Research Groups and Beamlines
LSF is one of the six laboratories in the Photon Science Division (PSD). The groups in LSF continuously improve x-ray-based methods and instrumentation to enhance their chemical sensitivity and time-resolution. We exploit opportunities from multi-modal approaches to obtain chemical information in multiple dimensions with the goal to obtain full chemical information in space and time. We apply our capabilities to a wide range of scientific domains ranging from fundamental questions in physical chemistry, to environmental and energy sciences, to questions in geochemistry and life sciences.
The Reaction Dynamics group applies valence photoionization to study chemistry in all states and phases, from catalysis, energy storage and conversion, combustion, and pollution abatement to astrochemistry. It strives to understand reaction mechanisms and energetics by revealing elusive and highly reactive intermediates, locating rate-determining transition states, identifying reaction coordinates with the goal of rational reaction design. The group operates the VUV beamline, at the forefront of developing and applying double imaging photoelectron photoion coincidence (i2PEPICO) spectroscopy to deliver accurate energetics data as well as a universal, sensitive, selective and multiplexed detection tool.
The group for In-situ Spectroscopy for Environmental Science operates the PHOENIX beamline (PHOtons for the Exploration of Nature with Imaging and XAFS) in the soft to tender x-ray regime for applications in energy and environmental research. Using an elliptical undulator, which is time-shared with the X-Treme beamline, PHOENIX offers X-ray absorption spectroscopy (XANES, EXAFS), scanning microscopy (2.5-5 micron spotsize) and emission spectroscopy (XES, RIXS). Covering the energy range from 0.3 to 8 keV, PHOENIX provides unique access to the K-edges of low-Z elements (N-Fe) and important L-edges (Ca-La), which are key to environmental science, energy research and catalysis. The groups own research focusses on the development of new X-ray techniques, sample environments (in situ cells, liquid microjet, microfluidics cells), and on crystallization and nucleation studies in aqueous environments under in situ conditions.
The Chemical Imaging group develops and provides unique capabilities at the microXAS beamline for imaging the chemical composition in space and time in a broad range of reactive systems at relevant spatial and temporal length scales. The microXAS beamline is a highly versatile hard x-ray microprobe facility with an in-vacuum hard X-ray undulator. At microXAS, spatially resolved XRF, XRD and XAS are applied as non-destructive chemical probes, while transmission and scattering provide complementary structural information. microXAS holds a pioneering role in implementing chemical tomography approaches, expanding chemical imaging from 2D into the third (and forth) dimension. Chemical tomography is a non-destructive ‘inside view’ into reactive materials. A broad range of scientific communities use microXAS to gain information about the chemical structure and complexity of hierarchical, heterogeneous reactive materials, including chemical reaction pathways and kinetics. Another specialty of microXAS is the part-time operation as the world-wide only hard x-ray microprobe facility for radioactive samples, in close collaboration with the hot laboratory of the NES division.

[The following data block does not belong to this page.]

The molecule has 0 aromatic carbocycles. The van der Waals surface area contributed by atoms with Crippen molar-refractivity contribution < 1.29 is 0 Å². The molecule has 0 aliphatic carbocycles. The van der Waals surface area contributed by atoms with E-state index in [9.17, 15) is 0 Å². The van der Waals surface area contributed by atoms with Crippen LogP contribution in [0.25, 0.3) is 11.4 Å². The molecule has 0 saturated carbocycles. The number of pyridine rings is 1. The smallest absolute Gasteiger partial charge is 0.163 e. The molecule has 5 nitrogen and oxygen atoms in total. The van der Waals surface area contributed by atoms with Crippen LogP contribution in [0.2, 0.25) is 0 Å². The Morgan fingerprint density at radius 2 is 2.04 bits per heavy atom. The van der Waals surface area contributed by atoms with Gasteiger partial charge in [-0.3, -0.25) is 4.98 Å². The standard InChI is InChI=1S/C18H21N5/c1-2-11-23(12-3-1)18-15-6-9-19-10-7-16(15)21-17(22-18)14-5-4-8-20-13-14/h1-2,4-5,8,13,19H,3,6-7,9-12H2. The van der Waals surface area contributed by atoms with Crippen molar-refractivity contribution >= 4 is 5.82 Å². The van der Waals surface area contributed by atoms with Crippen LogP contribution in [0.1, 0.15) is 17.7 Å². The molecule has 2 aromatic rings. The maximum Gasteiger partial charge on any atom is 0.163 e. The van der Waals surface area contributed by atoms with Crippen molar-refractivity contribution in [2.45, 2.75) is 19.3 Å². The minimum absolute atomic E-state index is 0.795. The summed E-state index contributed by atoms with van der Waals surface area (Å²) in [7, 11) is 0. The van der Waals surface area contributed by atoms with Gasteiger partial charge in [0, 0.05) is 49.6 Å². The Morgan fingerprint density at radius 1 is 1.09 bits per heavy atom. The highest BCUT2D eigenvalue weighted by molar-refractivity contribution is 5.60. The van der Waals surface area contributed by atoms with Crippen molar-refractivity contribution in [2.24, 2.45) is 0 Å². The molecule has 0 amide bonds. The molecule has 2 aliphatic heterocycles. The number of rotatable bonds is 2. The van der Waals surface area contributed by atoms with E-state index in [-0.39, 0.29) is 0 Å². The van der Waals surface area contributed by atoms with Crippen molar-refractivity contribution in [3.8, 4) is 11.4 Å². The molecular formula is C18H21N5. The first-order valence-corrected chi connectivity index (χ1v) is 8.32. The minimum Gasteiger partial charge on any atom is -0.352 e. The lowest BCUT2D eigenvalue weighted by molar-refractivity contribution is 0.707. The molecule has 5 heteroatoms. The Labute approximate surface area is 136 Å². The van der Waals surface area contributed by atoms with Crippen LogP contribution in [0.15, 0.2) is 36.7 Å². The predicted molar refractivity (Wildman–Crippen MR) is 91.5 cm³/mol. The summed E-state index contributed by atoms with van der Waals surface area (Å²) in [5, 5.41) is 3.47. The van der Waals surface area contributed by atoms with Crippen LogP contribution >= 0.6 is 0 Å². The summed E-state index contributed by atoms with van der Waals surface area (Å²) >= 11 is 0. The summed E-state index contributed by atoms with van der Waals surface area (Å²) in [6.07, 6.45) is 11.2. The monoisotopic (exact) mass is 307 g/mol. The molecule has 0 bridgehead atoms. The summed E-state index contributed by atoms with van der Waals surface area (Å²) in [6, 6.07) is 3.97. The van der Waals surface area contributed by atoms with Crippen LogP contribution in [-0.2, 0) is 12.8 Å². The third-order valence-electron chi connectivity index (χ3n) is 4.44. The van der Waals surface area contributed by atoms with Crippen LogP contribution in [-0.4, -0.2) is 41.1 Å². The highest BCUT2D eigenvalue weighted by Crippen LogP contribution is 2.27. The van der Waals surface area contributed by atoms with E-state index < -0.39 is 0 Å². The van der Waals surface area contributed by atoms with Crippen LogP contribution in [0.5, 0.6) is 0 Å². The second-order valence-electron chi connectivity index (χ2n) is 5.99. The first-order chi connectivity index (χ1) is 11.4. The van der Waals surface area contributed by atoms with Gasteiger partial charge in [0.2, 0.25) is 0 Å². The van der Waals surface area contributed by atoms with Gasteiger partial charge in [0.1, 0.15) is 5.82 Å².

The Operando Spectroscopy group applies hard X-ray spectroscopy mostly for chemistry and energy applications. The group is matrixed between the PSD and ENE divisions at PSI and it operates the SuperXAS beamline at a 2.9 Tesla superbend magnet. The beamline hosts a variety of methods including XANES, EXAFS, non-resonant and resonant XES, RIXS and a technique developed in-house: high energy resolution off-resonant spectroscopy (HEROS). The ability of SuperXAS to collect XAS spectra in a few ms (quickXAS) is world leading and allows deciphering reaction mechanisms and reactions. The research of the group is focused on uncovering structure-activity relationships in energy materials, such as (photo-), (electro-) catalysts and batteries. A laser system allows for laser pump–X-ray probe experiments in the ns-µs time range, complimentary to the fs-ps range available at SwissFEL. The time scales available at superXAS allow probing questions from slow degradation processes in e.g. battery materials to fast photo-activation of photo-catalysts.